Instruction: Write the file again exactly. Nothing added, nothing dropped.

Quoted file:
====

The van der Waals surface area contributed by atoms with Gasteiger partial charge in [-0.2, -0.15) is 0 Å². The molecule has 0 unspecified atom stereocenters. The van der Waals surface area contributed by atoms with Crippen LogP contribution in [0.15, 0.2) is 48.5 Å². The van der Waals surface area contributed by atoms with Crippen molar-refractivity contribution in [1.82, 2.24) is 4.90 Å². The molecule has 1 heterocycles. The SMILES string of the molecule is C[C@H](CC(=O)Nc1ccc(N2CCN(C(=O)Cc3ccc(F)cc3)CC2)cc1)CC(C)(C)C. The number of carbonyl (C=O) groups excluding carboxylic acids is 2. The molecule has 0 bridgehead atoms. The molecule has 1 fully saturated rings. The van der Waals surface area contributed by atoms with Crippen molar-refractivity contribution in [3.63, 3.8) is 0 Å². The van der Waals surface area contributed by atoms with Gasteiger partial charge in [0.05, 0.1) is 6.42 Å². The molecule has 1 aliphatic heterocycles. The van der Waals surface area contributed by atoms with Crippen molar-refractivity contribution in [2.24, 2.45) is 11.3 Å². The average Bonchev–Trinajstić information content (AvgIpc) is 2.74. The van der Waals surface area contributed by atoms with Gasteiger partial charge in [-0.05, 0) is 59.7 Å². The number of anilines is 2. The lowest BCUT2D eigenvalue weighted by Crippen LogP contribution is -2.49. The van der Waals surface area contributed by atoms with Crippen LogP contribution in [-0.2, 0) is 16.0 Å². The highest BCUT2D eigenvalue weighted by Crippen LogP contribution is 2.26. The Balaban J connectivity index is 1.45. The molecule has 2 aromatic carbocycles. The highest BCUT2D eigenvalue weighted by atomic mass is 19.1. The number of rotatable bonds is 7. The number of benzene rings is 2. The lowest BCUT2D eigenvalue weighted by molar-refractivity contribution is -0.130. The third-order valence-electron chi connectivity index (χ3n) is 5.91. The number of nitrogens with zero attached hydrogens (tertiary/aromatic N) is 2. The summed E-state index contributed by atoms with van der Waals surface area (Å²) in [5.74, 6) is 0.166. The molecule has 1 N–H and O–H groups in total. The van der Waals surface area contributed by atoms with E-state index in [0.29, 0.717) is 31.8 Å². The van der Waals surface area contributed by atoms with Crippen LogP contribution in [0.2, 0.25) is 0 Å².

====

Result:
The van der Waals surface area contributed by atoms with Gasteiger partial charge in [-0.2, -0.15) is 0 Å². The molecule has 0 unspecified atom stereocenters. The van der Waals surface area contributed by atoms with Crippen LogP contribution in [0.15, 0.2) is 48.5 Å². The van der Waals surface area contributed by atoms with Crippen molar-refractivity contribution in [1.82, 2.24) is 4.90 Å². The molecule has 1 heterocycles. The SMILES string of the molecule is C[C@H](CC(=O)Nc1ccc(N2CCN(C(=O)Cc3ccc(F)cc3)CC2)cc1)CC(C)(C)C. The number of carbonyl (C=O) groups excluding carboxylic acids is 2. The molecule has 0 bridgehead atoms. The molecule has 1 fully saturated rings. The van der Waals surface area contributed by atoms with Crippen molar-refractivity contribution in [3.63, 3.8) is 0 Å². The van der Waals surface area contributed by atoms with Gasteiger partial charge in [0.05, 0.1) is 6.42 Å². The molecule has 1 aliphatic heterocycles. The van der Waals surface area contributed by atoms with Crippen molar-refractivity contribution in [2.24, 2.45) is 11.3 Å². The average Bonchev–Trinajstić information content (AvgIpc) is 2.74. The van der Waals surface area contributed by atoms with Gasteiger partial charge in [-0.05, 0) is 59.7 Å². The number of anilines is 2. The lowest BCUT2D eigenvalue weighted by Crippen LogP contribution is -2.49. The van der Waals surface area contributed by atoms with Crippen LogP contribution in [-0.2, 0) is 16.0 Å². The highest BCUT2D eigenvalue weighted by Crippen LogP contribution is 2.26. The Balaban J connectivity index is 1.45. The molecule has 2 aromatic carbocycles. The highest BCUT2D eigenvalue weighted by atomic mass is 19.1. The number of rotatable bonds is 7. The number of benzene rings is 2. The lowest BCUT2D eigenvalue weighted by molar-refractivity contribution is -0.130. The third-order valence-electron chi connectivity index (χ3n) is 5.91. The number of nitrogens with zero attached hydrogens (tertiary/aromatic N) is 2. The summed E-state index contributed by atoms with van der Waals surface area (Å²) in [5.74, 6) is 0.166. The molecule has 1 N–H and O–H groups in total. The van der Waals surface area contributed by atoms with E-state index in [0.29, 0.717) is 31.8 Å². The van der Waals surface area contributed by atoms with Crippen LogP contribution in [0.2, 0.25) is 0 Å².